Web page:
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FAA investigating Southwest flight that dropped within a few hundred feet over the ocean in Hawaii

FAA probes flight that plunged off Hawaiian coast
FAA investigates Southwest flight which plunged off Hawaiian coast 00:27

The Federal Aviation Administration is investigating a Southwest Airlines passenger flight that plunged within several hundred feet of the ocean off Hawaii in April.

Weather conditions on the island of Kauai prompted pilots of Southwest flight 2786 on April 11 to bypass a landing attempt at the Lihue airport prior to the rapid decline towards the ocean, according to air traffic control audio from reviewed by CBS News. The flight eventually returned to Honolulu, where it landed safely.

Bloomberg News was first to report the incident. Citing a memo that Southwest distributed to pilots last week, it reported the plane came within 400 feet of falling into the ocean. Bloomberg News said the Boeing Co. 737 Max 8 jet briefly dropped at more than 4,000 feet per minute before the flight crew pulled it up to avoid disaster. There were no injuries on the flight.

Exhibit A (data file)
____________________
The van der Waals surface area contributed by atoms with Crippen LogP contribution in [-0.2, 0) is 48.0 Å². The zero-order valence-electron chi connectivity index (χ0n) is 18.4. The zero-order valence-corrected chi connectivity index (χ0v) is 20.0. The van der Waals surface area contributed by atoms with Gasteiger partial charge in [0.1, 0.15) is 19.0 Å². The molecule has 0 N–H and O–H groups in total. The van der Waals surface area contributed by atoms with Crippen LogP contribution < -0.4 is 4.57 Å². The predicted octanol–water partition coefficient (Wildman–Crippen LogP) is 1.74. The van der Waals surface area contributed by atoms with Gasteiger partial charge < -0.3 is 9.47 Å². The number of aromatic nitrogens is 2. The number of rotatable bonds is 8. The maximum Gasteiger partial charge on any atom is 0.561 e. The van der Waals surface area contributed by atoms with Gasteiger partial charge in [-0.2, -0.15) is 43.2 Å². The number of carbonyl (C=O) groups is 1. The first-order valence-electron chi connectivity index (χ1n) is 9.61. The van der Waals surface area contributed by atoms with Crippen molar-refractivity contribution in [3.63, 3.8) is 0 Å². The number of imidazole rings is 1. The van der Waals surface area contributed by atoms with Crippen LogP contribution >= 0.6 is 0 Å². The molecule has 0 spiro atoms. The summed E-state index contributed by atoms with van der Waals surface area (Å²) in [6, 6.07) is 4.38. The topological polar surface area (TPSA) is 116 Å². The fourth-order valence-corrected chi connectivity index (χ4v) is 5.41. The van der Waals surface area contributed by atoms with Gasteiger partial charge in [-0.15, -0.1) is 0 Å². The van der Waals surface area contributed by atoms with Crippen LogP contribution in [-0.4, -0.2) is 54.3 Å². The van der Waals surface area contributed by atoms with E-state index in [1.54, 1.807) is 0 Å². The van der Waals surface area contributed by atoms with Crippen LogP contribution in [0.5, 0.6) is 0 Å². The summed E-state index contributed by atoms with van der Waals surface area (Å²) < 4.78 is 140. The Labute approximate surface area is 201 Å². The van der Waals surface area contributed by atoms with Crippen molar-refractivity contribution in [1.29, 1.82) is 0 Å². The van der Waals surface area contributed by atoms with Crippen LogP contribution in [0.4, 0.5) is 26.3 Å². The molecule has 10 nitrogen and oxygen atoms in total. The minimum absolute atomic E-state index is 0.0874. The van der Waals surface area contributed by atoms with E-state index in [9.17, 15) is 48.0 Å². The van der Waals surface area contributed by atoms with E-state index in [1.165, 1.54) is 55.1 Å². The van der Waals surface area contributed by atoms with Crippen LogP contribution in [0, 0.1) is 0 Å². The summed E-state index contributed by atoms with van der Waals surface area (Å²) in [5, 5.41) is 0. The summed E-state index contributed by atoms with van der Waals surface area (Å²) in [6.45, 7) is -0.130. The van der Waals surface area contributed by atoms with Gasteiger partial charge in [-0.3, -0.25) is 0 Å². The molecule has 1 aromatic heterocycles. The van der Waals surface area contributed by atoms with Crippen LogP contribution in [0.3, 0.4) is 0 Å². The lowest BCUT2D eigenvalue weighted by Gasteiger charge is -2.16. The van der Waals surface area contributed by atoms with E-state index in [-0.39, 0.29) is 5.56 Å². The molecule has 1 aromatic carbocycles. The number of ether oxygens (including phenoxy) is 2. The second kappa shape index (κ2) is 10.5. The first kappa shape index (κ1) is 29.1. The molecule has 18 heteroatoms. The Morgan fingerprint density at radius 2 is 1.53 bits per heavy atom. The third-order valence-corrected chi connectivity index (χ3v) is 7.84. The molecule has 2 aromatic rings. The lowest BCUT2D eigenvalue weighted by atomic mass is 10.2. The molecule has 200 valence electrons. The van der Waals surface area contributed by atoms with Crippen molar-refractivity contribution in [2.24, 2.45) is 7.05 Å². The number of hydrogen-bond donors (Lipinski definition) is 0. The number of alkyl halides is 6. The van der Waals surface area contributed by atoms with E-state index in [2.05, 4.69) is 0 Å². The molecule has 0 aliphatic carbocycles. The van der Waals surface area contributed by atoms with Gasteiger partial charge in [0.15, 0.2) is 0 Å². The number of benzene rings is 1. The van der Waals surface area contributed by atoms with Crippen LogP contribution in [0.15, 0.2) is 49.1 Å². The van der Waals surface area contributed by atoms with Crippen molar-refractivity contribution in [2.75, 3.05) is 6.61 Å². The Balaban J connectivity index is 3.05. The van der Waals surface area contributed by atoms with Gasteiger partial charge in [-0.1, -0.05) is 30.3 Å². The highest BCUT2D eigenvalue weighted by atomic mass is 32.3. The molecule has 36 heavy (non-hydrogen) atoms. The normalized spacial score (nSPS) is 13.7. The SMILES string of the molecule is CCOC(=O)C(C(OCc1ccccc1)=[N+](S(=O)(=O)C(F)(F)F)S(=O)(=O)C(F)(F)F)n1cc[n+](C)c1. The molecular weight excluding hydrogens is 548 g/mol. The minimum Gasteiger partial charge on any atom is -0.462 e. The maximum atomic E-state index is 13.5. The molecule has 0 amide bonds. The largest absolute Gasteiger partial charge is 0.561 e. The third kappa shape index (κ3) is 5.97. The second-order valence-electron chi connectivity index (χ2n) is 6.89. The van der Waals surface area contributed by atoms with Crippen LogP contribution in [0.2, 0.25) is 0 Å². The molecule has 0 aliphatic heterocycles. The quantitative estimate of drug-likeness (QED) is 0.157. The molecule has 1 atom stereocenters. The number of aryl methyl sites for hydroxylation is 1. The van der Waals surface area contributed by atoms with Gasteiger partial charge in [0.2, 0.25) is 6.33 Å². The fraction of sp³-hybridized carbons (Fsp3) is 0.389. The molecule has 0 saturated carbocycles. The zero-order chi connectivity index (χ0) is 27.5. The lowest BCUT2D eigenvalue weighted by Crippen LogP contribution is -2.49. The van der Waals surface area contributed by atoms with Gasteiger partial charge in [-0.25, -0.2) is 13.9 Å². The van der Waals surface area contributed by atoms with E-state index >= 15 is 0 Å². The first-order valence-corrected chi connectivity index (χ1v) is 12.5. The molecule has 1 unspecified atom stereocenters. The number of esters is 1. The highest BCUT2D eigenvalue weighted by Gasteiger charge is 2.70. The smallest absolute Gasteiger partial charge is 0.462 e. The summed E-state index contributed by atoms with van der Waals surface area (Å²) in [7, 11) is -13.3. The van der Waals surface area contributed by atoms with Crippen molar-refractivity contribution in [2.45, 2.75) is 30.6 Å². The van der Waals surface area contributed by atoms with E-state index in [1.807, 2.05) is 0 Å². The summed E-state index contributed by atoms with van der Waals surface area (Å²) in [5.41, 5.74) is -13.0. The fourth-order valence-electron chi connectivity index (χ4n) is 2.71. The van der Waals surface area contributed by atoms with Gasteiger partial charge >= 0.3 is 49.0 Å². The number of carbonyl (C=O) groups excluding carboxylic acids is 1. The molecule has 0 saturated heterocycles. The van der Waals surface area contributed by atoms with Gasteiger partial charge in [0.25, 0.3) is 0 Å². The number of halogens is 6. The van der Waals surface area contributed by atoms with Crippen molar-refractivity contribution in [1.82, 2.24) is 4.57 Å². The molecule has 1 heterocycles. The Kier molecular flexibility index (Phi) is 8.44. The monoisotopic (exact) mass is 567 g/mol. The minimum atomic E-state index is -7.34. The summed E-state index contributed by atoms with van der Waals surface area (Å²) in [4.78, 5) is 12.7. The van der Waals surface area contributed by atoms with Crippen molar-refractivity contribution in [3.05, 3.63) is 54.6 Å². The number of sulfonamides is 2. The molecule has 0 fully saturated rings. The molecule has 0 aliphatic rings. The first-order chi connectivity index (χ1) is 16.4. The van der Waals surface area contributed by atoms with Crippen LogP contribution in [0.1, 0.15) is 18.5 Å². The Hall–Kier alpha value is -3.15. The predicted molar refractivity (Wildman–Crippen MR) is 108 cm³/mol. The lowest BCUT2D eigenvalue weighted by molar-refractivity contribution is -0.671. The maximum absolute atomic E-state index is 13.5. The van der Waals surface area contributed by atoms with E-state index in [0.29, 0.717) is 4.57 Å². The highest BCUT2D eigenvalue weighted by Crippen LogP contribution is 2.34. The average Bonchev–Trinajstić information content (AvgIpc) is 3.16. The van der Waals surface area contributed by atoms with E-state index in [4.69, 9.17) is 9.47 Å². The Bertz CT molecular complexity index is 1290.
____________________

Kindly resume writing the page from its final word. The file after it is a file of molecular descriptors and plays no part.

In a statement to CBS News, Southwest Airlines said the "event was addressed appropriately."

"Nothing is more important to Southwest than safety. Through our robust Safety Management System, the event was addressed appropriately as we always strive for continuous improvement," Southwest Airlines said Friday.

On Thursday, federal officials said they were investigating an unusual rolling motion on another Southwest Airlines Boeing 737 Max 8 that might have been caused by a damaged backup power-control unit.

The FAA said it was working with Boeing and the National Transportation Safety Board to investigate the incident on a May 25 flight from Phoenix to Oakland. Southwest says it's working with the FAA and Boeing.

The FAA said the plane went into a "Dutch roll," the name given to the combination of a yawing motion when the tail slides and the plane rocks from wingtip to wingtip — a motion said to mimic the movement of a Dutch ice skater. 

Updated information provided by the NTSB on Friday said it happened when the jetliner was at about 34,000 feet.

Pilots are trained to recover from the condition, and the plane landed safely in Oakland about an hour later.

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